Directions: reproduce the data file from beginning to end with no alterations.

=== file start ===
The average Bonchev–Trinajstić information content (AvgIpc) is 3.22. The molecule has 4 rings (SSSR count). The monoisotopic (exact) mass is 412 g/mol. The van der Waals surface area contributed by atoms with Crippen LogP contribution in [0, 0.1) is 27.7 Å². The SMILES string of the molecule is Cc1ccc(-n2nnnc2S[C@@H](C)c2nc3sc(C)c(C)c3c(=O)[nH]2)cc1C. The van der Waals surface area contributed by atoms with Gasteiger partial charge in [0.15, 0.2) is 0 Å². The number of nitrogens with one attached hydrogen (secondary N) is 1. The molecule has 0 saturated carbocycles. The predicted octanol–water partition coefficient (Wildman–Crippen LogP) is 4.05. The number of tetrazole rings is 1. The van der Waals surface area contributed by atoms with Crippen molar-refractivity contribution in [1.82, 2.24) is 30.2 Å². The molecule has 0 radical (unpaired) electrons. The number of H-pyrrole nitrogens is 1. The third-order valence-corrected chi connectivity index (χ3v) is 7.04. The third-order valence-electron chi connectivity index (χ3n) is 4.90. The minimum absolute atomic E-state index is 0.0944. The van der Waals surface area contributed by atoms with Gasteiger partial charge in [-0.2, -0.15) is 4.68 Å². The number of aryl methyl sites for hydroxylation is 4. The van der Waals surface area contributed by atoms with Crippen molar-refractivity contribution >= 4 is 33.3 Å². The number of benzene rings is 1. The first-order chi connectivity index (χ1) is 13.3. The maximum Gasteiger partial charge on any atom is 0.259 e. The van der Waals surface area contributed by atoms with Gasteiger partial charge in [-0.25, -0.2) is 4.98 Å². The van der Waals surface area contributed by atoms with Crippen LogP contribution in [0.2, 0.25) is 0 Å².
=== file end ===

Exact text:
The average Bonchev–Trinajstić information content (AvgIpc) is 3.22. The molecule has 4 rings (SSSR count). The monoisotopic (exact) mass is 412 g/mol. The van der Waals surface area contributed by atoms with Crippen LogP contribution in [0, 0.1) is 27.7 Å². The SMILES string of the molecule is Cc1ccc(-n2nnnc2S[C@@H](C)c2nc3sc(C)c(C)c3c(=O)[nH]2)cc1C. The van der Waals surface area contributed by atoms with Gasteiger partial charge in [0.15, 0.2) is 0 Å². The number of nitrogens with one attached hydrogen (secondary N) is 1. The molecule has 0 saturated carbocycles. The predicted octanol–water partition coefficient (Wildman–Crippen LogP) is 4.05. The number of tetrazole rings is 1. The van der Waals surface area contributed by atoms with Crippen molar-refractivity contribution in [1.82, 2.24) is 30.2 Å². The molecule has 0 radical (unpaired) electrons. The number of H-pyrrole nitrogens is 1. The third-order valence-corrected chi connectivity index (χ3v) is 7.04. The third-order valence-electron chi connectivity index (χ3n) is 4.90. The minimum absolute atomic E-state index is 0.0944. The van der Waals surface area contributed by atoms with Gasteiger partial charge in [-0.2, -0.15) is 4.68 Å². The number of aryl methyl sites for hydroxylation is 4. The van der Waals surface area contributed by atoms with Crippen molar-refractivity contribution >= 4 is 33.3 Å². The number of benzene rings is 1. The first-order chi connectivity index (χ1) is 13.3. The maximum Gasteiger partial charge on any atom is 0.259 e. The van der Waals surface area contributed by atoms with Gasteiger partial charge in [-0.25, -0.2) is 4.98 Å². The van der Waals surface area contributed by atoms with Crippen LogP contribution in [0.2, 0.25) is 0 Å².